Solfrid & Ray (and Oakley)
Solfrid & Ray moved to this neighborhood 20 years ago to enjoy the peace and quiet, the single-story house, and the forestlands in their backyard. Solfrid says the forestlands remind her of growing up in Norway. “There was nobody around us.” Their house is full of memories from their travels, photographs of their extended family, and their calico cat, Oakley, with striking blue eyes.
Solfrid beams about her rosemaling and her photography. They are both excellent. She’s in her 80s but you’d never know it. She is vigorous. Ray is a Navy veteran who worked as a medical technician in locations all over the world. After his long service, he went to culinary school; Solfrid says “He is an amazing cook.” He is also a proud American and loves watching Oregon football. They both have a lot to say about the potential development, and they are both worth listening to.
They are not happy about the potential for a large development. They worry about the impact of the project on the community, the forest, their home, and their lives. They worry about the folks who might be sold new houses in a new housing community that would be fated for trouble.
Solfrid focuses on the wildlife first. “These days there are a lot less animals in the area.” She’s right. The forests above the community have already been logged and the wildlife has mostly moved or died off. Clearcutting this parcel would take away perhaps the last continuous forested animal corridor down to wetlands and the Neawanna Estuary.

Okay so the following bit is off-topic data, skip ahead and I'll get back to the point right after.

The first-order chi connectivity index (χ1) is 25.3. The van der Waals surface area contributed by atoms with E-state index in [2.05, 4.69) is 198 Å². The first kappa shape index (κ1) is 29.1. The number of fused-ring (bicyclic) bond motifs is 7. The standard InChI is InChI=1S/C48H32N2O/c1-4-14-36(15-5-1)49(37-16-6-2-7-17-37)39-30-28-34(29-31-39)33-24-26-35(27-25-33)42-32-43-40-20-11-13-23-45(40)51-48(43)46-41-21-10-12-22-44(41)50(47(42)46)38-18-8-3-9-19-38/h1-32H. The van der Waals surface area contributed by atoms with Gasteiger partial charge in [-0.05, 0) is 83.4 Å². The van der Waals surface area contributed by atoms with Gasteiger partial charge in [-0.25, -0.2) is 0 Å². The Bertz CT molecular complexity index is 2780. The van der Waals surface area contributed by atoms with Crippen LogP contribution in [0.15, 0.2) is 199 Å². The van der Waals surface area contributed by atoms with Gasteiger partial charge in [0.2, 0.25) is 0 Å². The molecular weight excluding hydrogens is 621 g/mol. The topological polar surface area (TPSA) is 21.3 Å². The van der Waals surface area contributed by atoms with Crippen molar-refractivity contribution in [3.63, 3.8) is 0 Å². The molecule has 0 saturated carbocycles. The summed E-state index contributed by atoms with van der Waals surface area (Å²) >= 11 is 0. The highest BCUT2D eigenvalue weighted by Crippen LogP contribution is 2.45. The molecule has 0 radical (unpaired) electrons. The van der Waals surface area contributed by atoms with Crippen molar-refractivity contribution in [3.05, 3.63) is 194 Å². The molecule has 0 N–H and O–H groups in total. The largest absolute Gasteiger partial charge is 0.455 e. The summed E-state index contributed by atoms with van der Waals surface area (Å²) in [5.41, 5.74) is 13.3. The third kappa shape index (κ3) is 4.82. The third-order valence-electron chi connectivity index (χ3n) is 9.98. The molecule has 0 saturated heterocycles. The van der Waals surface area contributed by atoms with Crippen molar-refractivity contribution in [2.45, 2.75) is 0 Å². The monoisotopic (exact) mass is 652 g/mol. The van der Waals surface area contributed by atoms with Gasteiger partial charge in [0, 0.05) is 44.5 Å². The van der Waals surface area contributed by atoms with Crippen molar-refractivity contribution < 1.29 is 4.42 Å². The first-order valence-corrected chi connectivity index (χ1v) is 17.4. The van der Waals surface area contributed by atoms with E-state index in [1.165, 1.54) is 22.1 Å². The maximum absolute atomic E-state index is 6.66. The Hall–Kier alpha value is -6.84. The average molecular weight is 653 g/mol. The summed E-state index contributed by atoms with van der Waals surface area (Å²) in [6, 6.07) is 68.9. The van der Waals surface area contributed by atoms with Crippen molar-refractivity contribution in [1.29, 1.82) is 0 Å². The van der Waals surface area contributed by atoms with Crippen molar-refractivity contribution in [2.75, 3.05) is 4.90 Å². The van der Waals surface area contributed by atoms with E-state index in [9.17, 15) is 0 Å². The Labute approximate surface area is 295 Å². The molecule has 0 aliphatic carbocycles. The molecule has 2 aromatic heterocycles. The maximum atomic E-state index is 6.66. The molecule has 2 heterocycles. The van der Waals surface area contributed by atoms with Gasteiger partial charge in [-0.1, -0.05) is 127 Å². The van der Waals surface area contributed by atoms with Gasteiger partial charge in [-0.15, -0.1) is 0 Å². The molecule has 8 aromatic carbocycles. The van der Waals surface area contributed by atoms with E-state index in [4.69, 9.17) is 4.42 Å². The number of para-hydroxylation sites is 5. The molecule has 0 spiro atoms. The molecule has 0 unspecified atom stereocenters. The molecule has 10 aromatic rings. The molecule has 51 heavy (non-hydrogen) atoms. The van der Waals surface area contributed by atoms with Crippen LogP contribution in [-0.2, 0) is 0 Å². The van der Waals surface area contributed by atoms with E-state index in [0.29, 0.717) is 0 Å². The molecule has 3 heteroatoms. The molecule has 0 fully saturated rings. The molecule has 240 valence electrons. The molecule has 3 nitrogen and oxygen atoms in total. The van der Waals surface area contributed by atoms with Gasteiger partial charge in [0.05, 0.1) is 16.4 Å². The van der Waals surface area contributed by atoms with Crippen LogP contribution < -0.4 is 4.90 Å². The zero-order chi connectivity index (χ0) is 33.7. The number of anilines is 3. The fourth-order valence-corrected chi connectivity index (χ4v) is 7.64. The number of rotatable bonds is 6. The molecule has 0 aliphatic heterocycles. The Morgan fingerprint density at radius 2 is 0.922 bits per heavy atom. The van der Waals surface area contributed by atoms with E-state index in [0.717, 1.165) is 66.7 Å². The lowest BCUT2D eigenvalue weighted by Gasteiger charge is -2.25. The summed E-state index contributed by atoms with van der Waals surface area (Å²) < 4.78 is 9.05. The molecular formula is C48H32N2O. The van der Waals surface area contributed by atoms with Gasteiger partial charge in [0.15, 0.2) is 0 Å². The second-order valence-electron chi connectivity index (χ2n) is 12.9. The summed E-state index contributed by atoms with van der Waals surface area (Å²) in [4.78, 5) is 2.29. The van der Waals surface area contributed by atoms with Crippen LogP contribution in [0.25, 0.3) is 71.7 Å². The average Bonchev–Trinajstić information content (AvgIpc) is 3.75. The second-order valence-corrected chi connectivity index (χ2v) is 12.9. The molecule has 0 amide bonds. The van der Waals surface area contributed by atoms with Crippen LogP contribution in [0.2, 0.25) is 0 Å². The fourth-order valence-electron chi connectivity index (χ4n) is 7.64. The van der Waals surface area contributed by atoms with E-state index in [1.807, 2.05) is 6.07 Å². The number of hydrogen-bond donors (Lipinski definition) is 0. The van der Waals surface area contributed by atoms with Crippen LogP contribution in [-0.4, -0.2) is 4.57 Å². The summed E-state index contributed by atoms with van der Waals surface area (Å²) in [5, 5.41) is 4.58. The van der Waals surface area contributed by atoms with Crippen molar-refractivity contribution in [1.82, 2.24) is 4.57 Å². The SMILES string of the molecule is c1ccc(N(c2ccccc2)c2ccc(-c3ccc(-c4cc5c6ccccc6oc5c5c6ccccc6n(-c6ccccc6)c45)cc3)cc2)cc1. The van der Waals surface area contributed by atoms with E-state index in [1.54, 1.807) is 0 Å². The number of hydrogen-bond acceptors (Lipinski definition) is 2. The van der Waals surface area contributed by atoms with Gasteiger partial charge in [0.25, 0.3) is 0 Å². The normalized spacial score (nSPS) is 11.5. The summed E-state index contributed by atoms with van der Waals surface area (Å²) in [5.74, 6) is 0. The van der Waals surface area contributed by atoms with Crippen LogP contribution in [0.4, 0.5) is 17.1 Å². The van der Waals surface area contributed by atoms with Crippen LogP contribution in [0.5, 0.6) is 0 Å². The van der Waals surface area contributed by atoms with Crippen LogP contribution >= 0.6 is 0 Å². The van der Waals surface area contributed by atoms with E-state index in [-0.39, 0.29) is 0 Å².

They have experienced the sting of inadequate building practices. In addition to their home, the four immediate neighbors have all had major foundation work to address water intrusions. That costs money. Ray wonders “if the buildings didn’t last for the houses in our neighborhood, what will happen in the canyon?” Recently, there has been some earth movement. A tree fell on their land after a big rain in the early spring, and more of their reasonably flat backyard is washing away.
Ray speaks of the Great Coastal Gale of 2007 in which 8 people lost their lives. The storm brought 20 inches of rain in just 3 days, followed by hurricane-force winds which tore through the community causing losses in the billions. He cautions “You don’t know how isolated this community is until all services are cut off. No water, power, or phone service for days. No food, gas, or access to healthcare.” He can’t imagine how any house in the canyon would survive intact as they would bear the full brunt of the runoffs and mudflows. “Those trees provide windbreak and their root structures provide protections. Those would be gone.”
They wonder if the heavy truck traffic will cause another foundation problem. Their paradise and all the memories in it are now directly in the path of proposed development just as Seaside was to the Great Gale. Oakley jumps on the table, perhaps sensing their disquiet, and begs for a scratch.
The entrance to the project, just outside the kitchen window, might carry thousands of construction vehicles, logging trucks, and heavy equipment in and out of the canyon for years to come. If the project were to move forward, their world will be lost in the constant vibrations and noise of a major construction project. Lost like tears in the Oregon rains.